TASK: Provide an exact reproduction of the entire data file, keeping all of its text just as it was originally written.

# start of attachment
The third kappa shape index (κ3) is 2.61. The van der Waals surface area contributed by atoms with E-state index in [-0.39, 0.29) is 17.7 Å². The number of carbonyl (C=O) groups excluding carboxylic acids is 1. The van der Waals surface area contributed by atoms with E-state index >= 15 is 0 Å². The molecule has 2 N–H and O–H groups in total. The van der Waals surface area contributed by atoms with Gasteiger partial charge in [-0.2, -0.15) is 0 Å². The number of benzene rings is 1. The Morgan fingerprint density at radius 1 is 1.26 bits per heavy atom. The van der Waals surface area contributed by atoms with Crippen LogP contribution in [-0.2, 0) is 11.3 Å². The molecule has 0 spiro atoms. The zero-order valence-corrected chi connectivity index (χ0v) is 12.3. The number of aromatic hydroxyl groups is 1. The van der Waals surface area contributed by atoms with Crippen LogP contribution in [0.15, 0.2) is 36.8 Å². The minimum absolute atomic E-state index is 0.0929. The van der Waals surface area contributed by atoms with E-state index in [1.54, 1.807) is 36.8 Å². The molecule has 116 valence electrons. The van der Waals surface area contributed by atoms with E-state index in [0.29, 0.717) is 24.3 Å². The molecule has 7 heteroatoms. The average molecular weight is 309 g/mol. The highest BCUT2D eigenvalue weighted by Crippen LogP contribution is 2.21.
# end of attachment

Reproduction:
The third kappa shape index (κ3) is 2.61. The van der Waals surface area contributed by atoms with E-state index in [-0.39, 0.29) is 17.7 Å². The number of carbonyl (C=O) groups excluding carboxylic acids is 1. The van der Waals surface area contributed by atoms with E-state index >= 15 is 0 Å². The molecule has 2 N–H and O–H groups in total. The van der Waals surface area contributed by atoms with Gasteiger partial charge in [-0.2, -0.15) is 0 Å². The number of benzene rings is 1. The Morgan fingerprint density at radius 1 is 1.26 bits per heavy atom. The van der Waals surface area contributed by atoms with Crippen LogP contribution in [-0.2, 0) is 11.3 Å². The molecule has 0 spiro atoms. The zero-order valence-corrected chi connectivity index (χ0v) is 12.3. The number of aromatic hydroxyl groups is 1. The van der Waals surface area contributed by atoms with Crippen LogP contribution in [0.15, 0.2) is 36.8 Å². The minimum absolute atomic E-state index is 0.0929. The van der Waals surface area contributed by atoms with E-state index in [1.54, 1.807) is 36.8 Å². The molecule has 116 valence electrons. The van der Waals surface area contributed by atoms with E-state index in [0.29, 0.717) is 24.3 Å². The molecule has 7 heteroatoms. The average molecular weight is 309 g/mol. The highest BCUT2D eigenvalue weighted by Crippen LogP contribution is 2.21.